In International journal of methods in psychiatric research
OBJECTIVES : Individual anatomical biomarkers have limited power for the classification of autism. The present study introduces a multivariate classification approach using structural magnetic resonance imaging data from individuals with and without autism.
METHODS : The classifier utilizes z-normalization, parameter weighting, and interindividual comparison on brain segmentation data, for estimation of an individual summed total index (TI). The TI indicates whether the gross morphological pattern of each individual's brain is in the direction of cases or controls.
RESULTS : Morphometric analysis found significant differences within subcortical gray matter structures and limbic areas. There was no significant difference in total brain volume. A case-control pilot-study of TIs in normally intelligent individuals with autism (24) and without (21) yielded a maximal accuracy of 78.9% following cross-validation. It showed a high accuracy compared with machine learning methods when tested on the same dataset. The TI correlated well with the autism quotient (R = 0.51) across groups.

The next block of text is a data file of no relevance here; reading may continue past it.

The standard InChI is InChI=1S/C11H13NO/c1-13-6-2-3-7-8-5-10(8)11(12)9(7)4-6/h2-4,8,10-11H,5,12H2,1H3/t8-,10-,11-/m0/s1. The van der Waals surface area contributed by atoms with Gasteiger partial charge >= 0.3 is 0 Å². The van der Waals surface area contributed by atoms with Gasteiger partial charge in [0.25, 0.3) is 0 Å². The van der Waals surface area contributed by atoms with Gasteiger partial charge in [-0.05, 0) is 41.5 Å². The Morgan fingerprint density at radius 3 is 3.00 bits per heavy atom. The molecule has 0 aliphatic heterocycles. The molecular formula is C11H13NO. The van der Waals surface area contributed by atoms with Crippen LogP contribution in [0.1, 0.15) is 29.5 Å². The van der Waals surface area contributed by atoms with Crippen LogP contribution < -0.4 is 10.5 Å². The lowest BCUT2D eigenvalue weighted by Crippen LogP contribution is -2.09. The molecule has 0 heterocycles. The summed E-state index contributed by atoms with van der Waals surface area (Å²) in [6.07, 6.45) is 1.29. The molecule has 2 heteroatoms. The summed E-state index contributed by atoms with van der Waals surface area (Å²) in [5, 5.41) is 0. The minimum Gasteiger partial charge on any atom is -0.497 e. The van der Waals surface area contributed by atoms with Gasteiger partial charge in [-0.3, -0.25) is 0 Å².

CONCLUSION : These results are on par with studies on autism using machine learning. The main contributions are its transparency and simplicity. The possibility of including additional neuroimaging data further increases the potential of the classifier as a diagnostic aid for neuropsychiatric disorders, as well as a research tool for neuroscientific investigations.
Sarovic Darko, Hadjikhani Nouchine, Schneiderman Justin, Lundström Sebastian, Gillberg Christopher
autism spectrum disorder, multivariate classification, structural magnetic resonance imaging, voxel-based morphometry